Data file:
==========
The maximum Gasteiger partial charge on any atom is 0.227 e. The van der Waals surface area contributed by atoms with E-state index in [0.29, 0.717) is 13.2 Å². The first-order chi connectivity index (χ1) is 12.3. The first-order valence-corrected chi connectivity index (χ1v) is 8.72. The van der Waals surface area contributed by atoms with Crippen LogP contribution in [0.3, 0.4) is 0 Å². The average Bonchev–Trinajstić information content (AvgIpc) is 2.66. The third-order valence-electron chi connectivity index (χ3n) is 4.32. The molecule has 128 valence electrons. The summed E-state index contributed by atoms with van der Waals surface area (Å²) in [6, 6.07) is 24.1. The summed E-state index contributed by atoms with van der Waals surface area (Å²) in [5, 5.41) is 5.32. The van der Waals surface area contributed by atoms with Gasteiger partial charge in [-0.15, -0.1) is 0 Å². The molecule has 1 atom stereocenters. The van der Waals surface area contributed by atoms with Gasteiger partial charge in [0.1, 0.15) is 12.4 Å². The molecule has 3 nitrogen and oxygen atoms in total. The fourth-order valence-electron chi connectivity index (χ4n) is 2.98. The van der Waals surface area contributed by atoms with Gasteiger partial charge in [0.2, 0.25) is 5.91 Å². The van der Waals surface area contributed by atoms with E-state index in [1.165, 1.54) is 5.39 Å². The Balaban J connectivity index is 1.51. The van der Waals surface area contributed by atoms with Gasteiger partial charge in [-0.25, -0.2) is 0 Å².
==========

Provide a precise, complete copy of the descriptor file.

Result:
The maximum Gasteiger partial charge on any atom is 0.227 e. The van der Waals surface area contributed by atoms with E-state index in [0.29, 0.717) is 13.2 Å². The first-order chi connectivity index (χ1) is 12.3. The first-order valence-corrected chi connectivity index (χ1v) is 8.72. The van der Waals surface area contributed by atoms with Crippen LogP contribution in [0.3, 0.4) is 0 Å². The average Bonchev–Trinajstić information content (AvgIpc) is 2.66. The third-order valence-electron chi connectivity index (χ3n) is 4.32. The molecule has 128 valence electrons. The summed E-state index contributed by atoms with van der Waals surface area (Å²) in [6, 6.07) is 24.1. The summed E-state index contributed by atoms with van der Waals surface area (Å²) in [5, 5.41) is 5.32. The van der Waals surface area contributed by atoms with Gasteiger partial charge in [-0.15, -0.1) is 0 Å². The molecule has 1 atom stereocenters. The van der Waals surface area contributed by atoms with Gasteiger partial charge in [0.1, 0.15) is 12.4 Å². The molecule has 3 nitrogen and oxygen atoms in total. The fourth-order valence-electron chi connectivity index (χ4n) is 2.98. The van der Waals surface area contributed by atoms with Gasteiger partial charge in [0.2, 0.25) is 5.91 Å². The van der Waals surface area contributed by atoms with E-state index in [1.165, 1.54) is 5.39 Å². The Balaban J connectivity index is 1.51. The van der Waals surface area contributed by atoms with Gasteiger partial charge in [-0.25, -0.2) is 0 Å².